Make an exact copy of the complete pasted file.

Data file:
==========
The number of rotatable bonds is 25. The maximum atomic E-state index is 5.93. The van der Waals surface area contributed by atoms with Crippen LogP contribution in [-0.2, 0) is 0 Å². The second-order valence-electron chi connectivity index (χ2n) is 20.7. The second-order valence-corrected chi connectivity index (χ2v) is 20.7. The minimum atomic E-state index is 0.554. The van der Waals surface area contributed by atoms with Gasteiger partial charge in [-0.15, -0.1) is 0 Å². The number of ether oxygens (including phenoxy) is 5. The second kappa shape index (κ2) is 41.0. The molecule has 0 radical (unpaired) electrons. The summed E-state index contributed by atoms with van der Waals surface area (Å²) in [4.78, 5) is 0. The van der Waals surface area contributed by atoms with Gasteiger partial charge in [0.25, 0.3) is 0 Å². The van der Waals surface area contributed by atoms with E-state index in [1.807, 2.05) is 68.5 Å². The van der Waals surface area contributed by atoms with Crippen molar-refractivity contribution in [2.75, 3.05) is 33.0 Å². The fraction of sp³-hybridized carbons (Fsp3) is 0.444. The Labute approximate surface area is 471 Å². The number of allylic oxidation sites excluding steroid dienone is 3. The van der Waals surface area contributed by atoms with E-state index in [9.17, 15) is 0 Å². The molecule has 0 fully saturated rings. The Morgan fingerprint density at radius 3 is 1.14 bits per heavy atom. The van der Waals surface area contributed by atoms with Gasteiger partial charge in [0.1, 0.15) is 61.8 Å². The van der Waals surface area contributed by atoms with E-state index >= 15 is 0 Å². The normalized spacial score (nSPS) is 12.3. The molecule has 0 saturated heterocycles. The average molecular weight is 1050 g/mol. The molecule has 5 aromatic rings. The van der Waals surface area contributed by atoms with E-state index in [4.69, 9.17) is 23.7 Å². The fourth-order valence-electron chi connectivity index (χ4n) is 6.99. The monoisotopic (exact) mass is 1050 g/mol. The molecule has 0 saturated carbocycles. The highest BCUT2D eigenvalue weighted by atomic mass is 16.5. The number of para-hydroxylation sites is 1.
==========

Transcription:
The number of rotatable bonds is 25. The maximum atomic E-state index is 5.93. The van der Waals surface area contributed by atoms with Crippen LogP contribution in [-0.2, 0) is 0 Å². The second-order valence-electron chi connectivity index (χ2n) is 20.7. The second-order valence-corrected chi connectivity index (χ2v) is 20.7. The minimum atomic E-state index is 0.554. The van der Waals surface area contributed by atoms with Gasteiger partial charge in [-0.15, -0.1) is 0 Å². The number of ether oxygens (including phenoxy) is 5. The second kappa shape index (κ2) is 41.0. The molecule has 0 radical (unpaired) electrons. The summed E-state index contributed by atoms with van der Waals surface area (Å²) in [4.78, 5) is 0. The van der Waals surface area contributed by atoms with Gasteiger partial charge in [0.25, 0.3) is 0 Å². The van der Waals surface area contributed by atoms with E-state index in [1.807, 2.05) is 68.5 Å². The van der Waals surface area contributed by atoms with Crippen molar-refractivity contribution in [2.75, 3.05) is 33.0 Å². The fraction of sp³-hybridized carbons (Fsp3) is 0.444. The Labute approximate surface area is 471 Å². The number of allylic oxidation sites excluding steroid dienone is 3. The van der Waals surface area contributed by atoms with E-state index in [9.17, 15) is 0 Å². The molecule has 0 fully saturated rings. The Morgan fingerprint density at radius 3 is 1.14 bits per heavy atom. The van der Waals surface area contributed by atoms with Gasteiger partial charge in [0.1, 0.15) is 61.8 Å². The van der Waals surface area contributed by atoms with E-state index >= 15 is 0 Å². The normalized spacial score (nSPS) is 12.3. The molecule has 0 saturated heterocycles. The average molecular weight is 1050 g/mol. The molecule has 5 aromatic rings. The van der Waals surface area contributed by atoms with E-state index in [4.69, 9.17) is 23.7 Å². The fourth-order valence-electron chi connectivity index (χ4n) is 6.99. The monoisotopic (exact) mass is 1050 g/mol. The molecule has 0 saturated carbocycles. The highest BCUT2D eigenvalue weighted by atomic mass is 16.5. The number of para-hydroxylation sites is 1.